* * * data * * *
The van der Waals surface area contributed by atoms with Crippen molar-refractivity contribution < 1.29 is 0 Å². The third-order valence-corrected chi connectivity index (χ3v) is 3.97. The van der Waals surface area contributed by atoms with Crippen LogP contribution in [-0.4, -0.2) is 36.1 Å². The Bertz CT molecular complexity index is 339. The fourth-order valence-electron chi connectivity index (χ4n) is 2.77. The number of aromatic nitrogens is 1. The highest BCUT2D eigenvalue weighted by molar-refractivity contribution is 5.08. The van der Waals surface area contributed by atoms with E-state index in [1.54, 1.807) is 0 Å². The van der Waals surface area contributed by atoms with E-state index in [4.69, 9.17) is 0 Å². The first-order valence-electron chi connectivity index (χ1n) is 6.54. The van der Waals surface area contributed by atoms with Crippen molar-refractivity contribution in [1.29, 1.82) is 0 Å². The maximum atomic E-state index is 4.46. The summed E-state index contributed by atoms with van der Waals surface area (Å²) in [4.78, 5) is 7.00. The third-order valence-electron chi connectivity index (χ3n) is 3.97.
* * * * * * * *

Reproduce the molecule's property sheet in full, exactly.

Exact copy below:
The van der Waals surface area contributed by atoms with Crippen molar-refractivity contribution < 1.29 is 0 Å². The third-order valence-corrected chi connectivity index (χ3v) is 3.97. The van der Waals surface area contributed by atoms with Crippen LogP contribution in [-0.4, -0.2) is 36.1 Å². The Bertz CT molecular complexity index is 339. The fourth-order valence-electron chi connectivity index (χ4n) is 2.77. The number of aromatic nitrogens is 1. The highest BCUT2D eigenvalue weighted by molar-refractivity contribution is 5.08. The van der Waals surface area contributed by atoms with E-state index in [1.54, 1.807) is 0 Å². The van der Waals surface area contributed by atoms with E-state index in [4.69, 9.17) is 0 Å². The first-order valence-electron chi connectivity index (χ1n) is 6.54. The van der Waals surface area contributed by atoms with Crippen molar-refractivity contribution in [1.29, 1.82) is 0 Å². The maximum atomic E-state index is 4.46. The summed E-state index contributed by atoms with van der Waals surface area (Å²) in [4.78, 5) is 7.00. The third-order valence-electron chi connectivity index (χ3n) is 3.97.